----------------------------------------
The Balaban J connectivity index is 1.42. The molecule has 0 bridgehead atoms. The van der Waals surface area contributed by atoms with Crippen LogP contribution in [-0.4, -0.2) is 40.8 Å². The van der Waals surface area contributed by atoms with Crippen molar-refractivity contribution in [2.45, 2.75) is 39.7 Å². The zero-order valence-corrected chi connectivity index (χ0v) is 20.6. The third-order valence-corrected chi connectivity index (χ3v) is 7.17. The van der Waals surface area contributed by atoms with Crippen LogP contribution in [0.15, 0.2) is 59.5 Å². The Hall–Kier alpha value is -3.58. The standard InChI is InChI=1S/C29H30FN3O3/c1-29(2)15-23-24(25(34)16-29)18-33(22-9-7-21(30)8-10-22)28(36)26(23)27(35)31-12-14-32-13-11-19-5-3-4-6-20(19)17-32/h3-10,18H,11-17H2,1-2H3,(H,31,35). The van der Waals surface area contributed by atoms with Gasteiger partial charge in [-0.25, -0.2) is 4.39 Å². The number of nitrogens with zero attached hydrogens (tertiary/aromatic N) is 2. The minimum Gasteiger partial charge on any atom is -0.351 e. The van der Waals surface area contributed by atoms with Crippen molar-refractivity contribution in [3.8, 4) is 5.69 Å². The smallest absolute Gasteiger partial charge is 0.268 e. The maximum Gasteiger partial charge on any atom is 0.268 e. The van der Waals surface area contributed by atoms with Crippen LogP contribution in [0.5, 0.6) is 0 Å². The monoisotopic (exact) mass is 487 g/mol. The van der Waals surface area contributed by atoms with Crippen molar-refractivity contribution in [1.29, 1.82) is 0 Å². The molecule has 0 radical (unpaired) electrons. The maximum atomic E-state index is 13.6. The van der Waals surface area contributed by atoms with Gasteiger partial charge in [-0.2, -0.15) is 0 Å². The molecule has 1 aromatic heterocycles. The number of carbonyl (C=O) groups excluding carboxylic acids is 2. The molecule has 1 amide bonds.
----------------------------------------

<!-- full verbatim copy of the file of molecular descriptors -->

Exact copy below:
The Balaban J connectivity index is 1.42. The molecule has 0 bridgehead atoms. The van der Waals surface area contributed by atoms with Crippen LogP contribution in [-0.4, -0.2) is 40.8 Å². The van der Waals surface area contributed by atoms with Crippen molar-refractivity contribution in [2.45, 2.75) is 39.7 Å². The zero-order valence-corrected chi connectivity index (χ0v) is 20.6. The third-order valence-corrected chi connectivity index (χ3v) is 7.17. The van der Waals surface area contributed by atoms with Crippen LogP contribution in [0.15, 0.2) is 59.5 Å². The Hall–Kier alpha value is -3.58. The standard InChI is InChI=1S/C29H30FN3O3/c1-29(2)15-23-24(25(34)16-29)18-33(22-9-7-21(30)8-10-22)28(36)26(23)27(35)31-12-14-32-13-11-19-5-3-4-6-20(19)17-32/h3-10,18H,11-17H2,1-2H3,(H,31,35). The van der Waals surface area contributed by atoms with Gasteiger partial charge in [-0.25, -0.2) is 4.39 Å². The number of nitrogens with zero attached hydrogens (tertiary/aromatic N) is 2. The minimum Gasteiger partial charge on any atom is -0.351 e. The van der Waals surface area contributed by atoms with Crippen molar-refractivity contribution in [3.8, 4) is 5.69 Å². The smallest absolute Gasteiger partial charge is 0.268 e. The maximum Gasteiger partial charge on any atom is 0.268 e. The van der Waals surface area contributed by atoms with Crippen LogP contribution in [0.5, 0.6) is 0 Å². The monoisotopic (exact) mass is 487 g/mol. The van der Waals surface area contributed by atoms with Crippen molar-refractivity contribution in [1.29, 1.82) is 0 Å². The molecule has 0 radical (unpaired) electrons. The maximum atomic E-state index is 13.6. The van der Waals surface area contributed by atoms with Gasteiger partial charge in [-0.2, -0.15) is 0 Å². The molecule has 1 aromatic heterocycles. The number of carbonyl (C=O) groups excluding carboxylic acids is 2. The molecule has 1 amide bonds.